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Getting Into Trackers

I’ve been wanting to get back into writing music more regularly, and to that end I’m exploring a particular type of music composition tool called a tracker. It’s about as close as you can get to writing music by editing a text file. Actually come to think of it, you can do that… maybe I’ll try that someday.

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Suitcase PC, finally done after 2 years

The lovely community of folks over at KBMOD.com have a regular feature in which they describe their Bro Caves, which are the dark, comfy rooms they set up their gaming PCs in. More importantly than the rooms though, are the specs of their actual PCs. Which all blow mine out of the water. Thus, this post won’t make it onto their site, but I have been doing some finishing touches on the suitcase PC lately, and I think I can finally say — tentatively as usual — it’s finished. So here’s an attempt at writing something in the same spirit.

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Atari 2600 Guitar Stompbox

So here’s one of those projects that sort of randomly materializes while rummaging through old stuff in the attic. I was looking for an enclosure to build a sort of “multi FX analog stompbox” for my guitar rig, when I found an old broken Atari 2600 in all its faux-wood-trimmed glory. Immediately the wheels started turning and I began taking it apart to see how much room was in there. Turns out there’s quite a bit of space, so I took to fitting a Line6 power supply PCB I’d recently scored on eBay into the bottom, and fitting the guts of a TU-2 tuner pedal, A/B switch, tremolo, and tube screamer clone into the top. Never has the Milwaukee rotary tool seen so much action.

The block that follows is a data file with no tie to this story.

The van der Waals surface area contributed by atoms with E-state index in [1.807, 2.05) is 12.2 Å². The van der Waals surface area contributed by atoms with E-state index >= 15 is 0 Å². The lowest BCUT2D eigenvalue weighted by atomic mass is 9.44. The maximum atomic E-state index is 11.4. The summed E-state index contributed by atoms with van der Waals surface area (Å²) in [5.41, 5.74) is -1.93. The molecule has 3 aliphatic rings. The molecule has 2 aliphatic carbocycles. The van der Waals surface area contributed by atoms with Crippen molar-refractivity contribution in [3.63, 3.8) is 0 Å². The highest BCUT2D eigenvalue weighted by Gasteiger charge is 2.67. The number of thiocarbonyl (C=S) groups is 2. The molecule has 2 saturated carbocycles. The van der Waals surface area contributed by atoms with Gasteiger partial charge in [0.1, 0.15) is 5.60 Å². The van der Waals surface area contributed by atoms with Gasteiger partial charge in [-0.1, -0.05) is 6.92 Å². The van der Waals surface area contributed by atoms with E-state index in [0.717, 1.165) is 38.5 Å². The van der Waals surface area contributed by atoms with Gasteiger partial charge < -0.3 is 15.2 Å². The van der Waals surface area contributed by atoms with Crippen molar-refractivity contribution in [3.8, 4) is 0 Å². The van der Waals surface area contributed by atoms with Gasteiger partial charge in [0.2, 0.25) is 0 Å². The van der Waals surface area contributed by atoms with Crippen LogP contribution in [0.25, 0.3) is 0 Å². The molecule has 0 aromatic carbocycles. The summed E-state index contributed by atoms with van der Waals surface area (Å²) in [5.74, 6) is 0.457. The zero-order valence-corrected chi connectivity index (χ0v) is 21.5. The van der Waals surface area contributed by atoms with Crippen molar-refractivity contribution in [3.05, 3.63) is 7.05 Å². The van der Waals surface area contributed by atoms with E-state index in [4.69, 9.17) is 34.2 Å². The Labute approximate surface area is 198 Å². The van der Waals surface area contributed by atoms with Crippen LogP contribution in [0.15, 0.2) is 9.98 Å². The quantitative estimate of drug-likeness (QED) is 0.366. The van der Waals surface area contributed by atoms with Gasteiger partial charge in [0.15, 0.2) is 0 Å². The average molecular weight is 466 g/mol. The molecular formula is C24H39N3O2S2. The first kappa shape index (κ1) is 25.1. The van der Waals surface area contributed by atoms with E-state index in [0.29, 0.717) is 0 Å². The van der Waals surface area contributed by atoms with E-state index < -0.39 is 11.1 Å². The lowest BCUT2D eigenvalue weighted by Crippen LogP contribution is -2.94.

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The Maze

Reading a recent article on Kotaku about the amazing programmer Tim Sweeny made me start reminiscing about some of the games I wrote on the Commodore 64 in my younger days. It would be a huge understatement to say that it’s regretful that all of those floppy disks containing thousands of boy-hours of programming work were lost many years ago — actually, think “boy losing his teddy bear”. One of those disks contained (and may still contain, probably in a landfill) a game written entirely in BASIC called The Maze. The original Maze may be lost, but watching the video of Sweeny’s ZZT — which I really want to play now — reminded me that there is one game that is still around: a QuickBasic port of The Maze that I wrote in college in an attempt to relive my childhood programming days. The Maze for QB retained a lot of the same features like a level editor, enemies that chased you, sound effects, save points, and a 30-room-based layout. I don’t think I’ve shared this game with anyone before, so I thought it might be fun to put out there for someone to try. (Eh, who am I kidding?) To this day, writing a decent video game, big or small, is still one of my life goals. This is not that game. :)

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